Adhir's view: What’s in store for the future retail energy market?
Here at Ofgem we’re working on reforms that will improve the energy market for consumers.
We published our first consultation on how we intend to regulate the market, and while we’re busy reviewing your responses and the energy retail supply licences, we hope more of you will share your ideas with us. Make sure you respond to our future retail market regulation consultation by 11 March if you have something you want to tell us.
As the market changes, we need to re-think the way we regulate it. Simply adding more detailed rules isn’t always the answer. In future, we see us regulating through rules geared towards better results for consumers, rather than making companies follow exclusively prescriptive ones to the letter.
Personally, I think regulation must evolve with the market to ensure consumers can benefit from the innovation and the technological changes happening.
Moving away from tick-box regulation
I’m confident that moving in this direction will unlock benefits for consumers.
It will deliver better, stronger protections for them, particularly those who struggle to navigate the energy market. By forcing suppliers to move away from a box-ticking approach to complying with rules, they’ll think harder about how to best meet consumers’ needs.
The onus will be on them to put consumers at the heart of their businesses. Those who fail will face tough action.
But that’s not the only reason we’re doing this. Moving to more principles and less prescriptive rules in suppliers’ licences will help newcomers to the market, and will give suppliers the space to innovate more.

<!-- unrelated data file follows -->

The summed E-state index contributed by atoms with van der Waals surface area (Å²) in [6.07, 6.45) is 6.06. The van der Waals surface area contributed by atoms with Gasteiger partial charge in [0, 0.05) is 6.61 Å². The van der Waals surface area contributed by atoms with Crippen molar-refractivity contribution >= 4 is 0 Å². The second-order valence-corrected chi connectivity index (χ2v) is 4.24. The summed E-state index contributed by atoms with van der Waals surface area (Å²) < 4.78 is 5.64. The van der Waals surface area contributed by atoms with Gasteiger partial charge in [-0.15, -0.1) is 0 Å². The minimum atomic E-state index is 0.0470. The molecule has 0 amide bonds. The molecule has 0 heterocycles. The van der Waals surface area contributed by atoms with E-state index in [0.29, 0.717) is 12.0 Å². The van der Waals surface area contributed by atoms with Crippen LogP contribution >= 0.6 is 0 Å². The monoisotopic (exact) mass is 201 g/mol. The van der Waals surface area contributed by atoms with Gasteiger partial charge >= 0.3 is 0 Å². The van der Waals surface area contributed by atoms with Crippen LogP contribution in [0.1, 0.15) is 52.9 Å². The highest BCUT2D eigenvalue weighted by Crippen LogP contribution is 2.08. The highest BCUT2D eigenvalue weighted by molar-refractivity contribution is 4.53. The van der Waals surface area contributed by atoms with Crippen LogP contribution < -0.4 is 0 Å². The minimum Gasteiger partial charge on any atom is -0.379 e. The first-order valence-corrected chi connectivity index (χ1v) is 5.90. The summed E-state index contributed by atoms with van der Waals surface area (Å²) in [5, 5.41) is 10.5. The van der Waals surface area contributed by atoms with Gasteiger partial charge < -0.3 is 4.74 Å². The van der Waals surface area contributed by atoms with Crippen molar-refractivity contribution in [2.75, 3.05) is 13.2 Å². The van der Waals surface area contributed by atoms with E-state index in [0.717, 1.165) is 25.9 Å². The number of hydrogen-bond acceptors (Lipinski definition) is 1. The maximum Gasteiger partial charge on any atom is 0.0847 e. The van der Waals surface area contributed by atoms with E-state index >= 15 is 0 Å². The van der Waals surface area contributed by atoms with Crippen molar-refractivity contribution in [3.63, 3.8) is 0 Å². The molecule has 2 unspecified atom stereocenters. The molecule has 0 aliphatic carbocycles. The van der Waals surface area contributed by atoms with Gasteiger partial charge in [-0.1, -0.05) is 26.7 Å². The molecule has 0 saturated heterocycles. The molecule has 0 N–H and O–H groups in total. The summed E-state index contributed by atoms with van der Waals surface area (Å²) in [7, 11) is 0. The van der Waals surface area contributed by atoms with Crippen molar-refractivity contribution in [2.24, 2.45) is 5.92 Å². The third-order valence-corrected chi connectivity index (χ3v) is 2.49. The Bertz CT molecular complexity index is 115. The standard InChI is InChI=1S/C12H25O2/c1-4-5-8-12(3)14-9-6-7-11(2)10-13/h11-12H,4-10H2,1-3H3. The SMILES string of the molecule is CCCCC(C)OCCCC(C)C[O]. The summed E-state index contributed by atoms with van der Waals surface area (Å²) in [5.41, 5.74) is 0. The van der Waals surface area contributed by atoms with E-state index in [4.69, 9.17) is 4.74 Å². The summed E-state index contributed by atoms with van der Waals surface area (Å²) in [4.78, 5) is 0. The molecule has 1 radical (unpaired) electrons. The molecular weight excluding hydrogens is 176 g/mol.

Monitoring a new principles-based framework
One of the things we’re also thinking hard about is how we can better monitor our new principle-based framework. Engaging with Citizens Advice and the Ombudsman, not least in sharing data, will be vital.
Relying more on principles will mean wider changes for us as an organisation too, and getting this right is a major focus for us. Our experience to date with the Standards of Conduct has been really helpful here. This includes looking at how we should engage with suppliers so they receive enough direction and support, while moving away from a heavy reliance on guidance that sits outside our rulebook.
Engagement and compliance is already a big focus, and this will continue. We’ve also made significant strides over the last year to get out more and meet suppliers on their turf to better understand their businesses.
We want to hear your thoughts on this, so please get in touch. I look forward to reading submissions on 11 March, and continuing this important conversation.
Adhir Ramdarshan, Head of Future Retail Regulation
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